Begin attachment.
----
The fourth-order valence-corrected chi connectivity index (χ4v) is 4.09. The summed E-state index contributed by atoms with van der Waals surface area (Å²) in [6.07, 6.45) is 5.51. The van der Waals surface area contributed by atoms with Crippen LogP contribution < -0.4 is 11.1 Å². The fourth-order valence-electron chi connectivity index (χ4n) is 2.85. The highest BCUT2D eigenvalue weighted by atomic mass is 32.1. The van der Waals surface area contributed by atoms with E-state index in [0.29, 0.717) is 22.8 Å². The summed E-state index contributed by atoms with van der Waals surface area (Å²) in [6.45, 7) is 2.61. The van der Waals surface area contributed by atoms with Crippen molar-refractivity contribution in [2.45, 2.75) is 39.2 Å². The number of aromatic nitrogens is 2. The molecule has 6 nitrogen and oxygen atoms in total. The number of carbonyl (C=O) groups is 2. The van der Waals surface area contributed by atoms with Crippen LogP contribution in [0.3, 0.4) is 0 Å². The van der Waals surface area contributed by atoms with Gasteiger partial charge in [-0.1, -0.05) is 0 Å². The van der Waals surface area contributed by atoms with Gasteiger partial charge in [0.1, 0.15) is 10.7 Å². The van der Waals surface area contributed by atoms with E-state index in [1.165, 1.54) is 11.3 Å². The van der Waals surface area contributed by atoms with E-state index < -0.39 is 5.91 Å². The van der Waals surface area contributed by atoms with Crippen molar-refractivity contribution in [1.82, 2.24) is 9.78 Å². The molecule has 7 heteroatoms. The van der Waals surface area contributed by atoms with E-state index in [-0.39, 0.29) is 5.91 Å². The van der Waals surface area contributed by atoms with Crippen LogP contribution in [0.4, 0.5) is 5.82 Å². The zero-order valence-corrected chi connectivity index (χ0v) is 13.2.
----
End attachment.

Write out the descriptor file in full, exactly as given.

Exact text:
The fourth-order valence-corrected chi connectivity index (χ4v) is 4.09. The summed E-state index contributed by atoms with van der Waals surface area (Å²) in [6.07, 6.45) is 5.51. The van der Waals surface area contributed by atoms with Crippen LogP contribution < -0.4 is 11.1 Å². The fourth-order valence-electron chi connectivity index (χ4n) is 2.85. The highest BCUT2D eigenvalue weighted by atomic mass is 32.1. The van der Waals surface area contributed by atoms with E-state index in [0.29, 0.717) is 22.8 Å². The summed E-state index contributed by atoms with van der Waals surface area (Å²) in [6.45, 7) is 2.61. The van der Waals surface area contributed by atoms with Crippen molar-refractivity contribution in [2.45, 2.75) is 39.2 Å². The number of aromatic nitrogens is 2. The molecule has 6 nitrogen and oxygen atoms in total. The number of carbonyl (C=O) groups is 2. The van der Waals surface area contributed by atoms with Crippen LogP contribution in [0.3, 0.4) is 0 Å². The van der Waals surface area contributed by atoms with Gasteiger partial charge in [-0.1, -0.05) is 0 Å². The van der Waals surface area contributed by atoms with Gasteiger partial charge in [0.1, 0.15) is 10.7 Å². The van der Waals surface area contributed by atoms with E-state index in [1.165, 1.54) is 11.3 Å². The van der Waals surface area contributed by atoms with E-state index < -0.39 is 5.91 Å². The van der Waals surface area contributed by atoms with Crippen molar-refractivity contribution in [1.82, 2.24) is 9.78 Å². The molecule has 7 heteroatoms. The van der Waals surface area contributed by atoms with E-state index in [-0.39, 0.29) is 5.91 Å². The van der Waals surface area contributed by atoms with Crippen LogP contribution in [0.4, 0.5) is 5.82 Å². The zero-order valence-corrected chi connectivity index (χ0v) is 13.2.